Let’s have a chat about things that are not what our language tells us they are: beasties, and birdies, and fishies, and other thingies that our language lies to us about.
The koala bear’s not really a bear.
And the English hare is nary a hare.
The English hare lies; he’s really a rabbit;
While the koala is of marsupial habit.
Now the cottontail rabbit is a hare, glory be,
No matter the name, not a rabbit is he.
The panda bear’s really a kind of raccoon.
No bear in sight, just a piebald buffoon.
The white rhino’s not white; he’s brownish and gray,
Same hue as the black, who’s not black anyway.
Now let’s consider the poor guinea pig.
He’s no more a pig than a reindeer or twig;
He’s akin to a rat; a cute, furry rodent,
And, just like that rat, reproductionally potent.
A true buzzard is a hunter, a raptor, a chaser.
What we call a buzzard’s a naming misplacer.
The American buzzard never hunts; he just waits.
He’s a turkey vulture; on carrion he sates.
The bald eagle has feathers on top of his head.
The horned owl has no horns, just feathers instead.
The robin red-breast, harbinger of spring,
Ain’t really a robin; a thrush is his thing.
Then there’s the black duck, poor misnaméd bird.
He’s not black; he is brown; with white he is shirred.
The palm warbler’s name is confusing, unfair.
He lives up in Canada where palm trees are rare.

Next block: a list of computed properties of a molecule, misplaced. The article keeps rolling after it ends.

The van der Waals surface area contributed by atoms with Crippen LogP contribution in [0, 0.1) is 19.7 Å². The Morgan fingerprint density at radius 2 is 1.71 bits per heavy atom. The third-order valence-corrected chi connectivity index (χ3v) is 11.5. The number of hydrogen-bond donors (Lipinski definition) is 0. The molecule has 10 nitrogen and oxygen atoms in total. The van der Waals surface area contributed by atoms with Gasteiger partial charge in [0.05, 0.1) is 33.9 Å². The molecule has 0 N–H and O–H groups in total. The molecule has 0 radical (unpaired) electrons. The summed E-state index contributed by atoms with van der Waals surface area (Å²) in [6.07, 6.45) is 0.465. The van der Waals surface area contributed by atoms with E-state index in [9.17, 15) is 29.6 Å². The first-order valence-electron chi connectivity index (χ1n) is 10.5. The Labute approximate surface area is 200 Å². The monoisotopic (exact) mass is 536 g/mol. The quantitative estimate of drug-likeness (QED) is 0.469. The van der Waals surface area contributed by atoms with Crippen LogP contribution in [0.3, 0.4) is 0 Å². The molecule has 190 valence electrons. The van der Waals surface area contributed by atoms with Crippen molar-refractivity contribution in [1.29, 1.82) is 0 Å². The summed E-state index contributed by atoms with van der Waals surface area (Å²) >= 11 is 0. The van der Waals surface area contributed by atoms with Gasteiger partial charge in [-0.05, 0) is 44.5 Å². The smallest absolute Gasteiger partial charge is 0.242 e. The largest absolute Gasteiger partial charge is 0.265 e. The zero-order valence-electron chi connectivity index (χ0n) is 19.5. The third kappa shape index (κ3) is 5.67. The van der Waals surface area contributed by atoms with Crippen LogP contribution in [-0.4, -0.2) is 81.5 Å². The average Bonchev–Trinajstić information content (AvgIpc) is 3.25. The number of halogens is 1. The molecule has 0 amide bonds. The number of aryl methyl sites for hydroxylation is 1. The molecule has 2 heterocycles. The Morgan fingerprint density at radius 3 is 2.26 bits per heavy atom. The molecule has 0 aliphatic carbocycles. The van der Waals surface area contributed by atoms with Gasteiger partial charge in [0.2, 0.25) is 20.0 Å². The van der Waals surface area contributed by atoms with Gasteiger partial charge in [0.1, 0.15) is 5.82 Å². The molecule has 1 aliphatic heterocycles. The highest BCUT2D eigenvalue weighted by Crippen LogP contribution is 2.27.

The tree sparrow’s name says he lives up in trees.
He’s a ground-dwelling bird; heights make him sneeze.
Silverfish sounds like a fish that is shiny,
Not like a bug that is creepy and slimy.
And shellfish aren’t fish no matter the name;
They’re clams, shrimp, and lobsters; just not the same.
Dolphins can be either mammals or fishes,
Either Flipper or mahi-mahi, whichever they wishes.
The koi is a carp with prettified skin,
As is a goldfish, but with fluffier fins.
The sunfish is cold-blooded, not warm in the least.
The star fish produces no light, the poor beast.
Pan fish, in general, aren’t made out of pans.
Angel fish don’t fly with harps in their hands.
The white shark is gray, not white as he’s named.
He eats baby seals; he should blush red, ashamed.
George Carlin told us how misnomers thrive:
We drive on a parkway but park in the drive.
When your flight is non-stop, just how does it land?
If a plane’s full of women, is it then unmanned?
Are part-time band leaders just semi-conductors?
How can data be found in unstructured structures?
The prefix “I-N” means, no, it is not.
How then can flame and inflame be equally hot?
Does delighting someone turn out his light,
And leave him to fumble around in the night?
A Boston cream pie is a cake, not a pie.
But my cheesecake’s a pie. Can you tell me why?
Danish pastries are French, not invented by Danes.
French fries are from Belgium. I’m going insane!
If you think these misnomers are rare or unlikely,
You’ve failed in your study of English, by Crikey!
A lot of the things that you say are untrue
But due to our language, not ‘cause of you.
When someone next tells you a sunfish is hot,
Remember my words, and you’ll know it is not!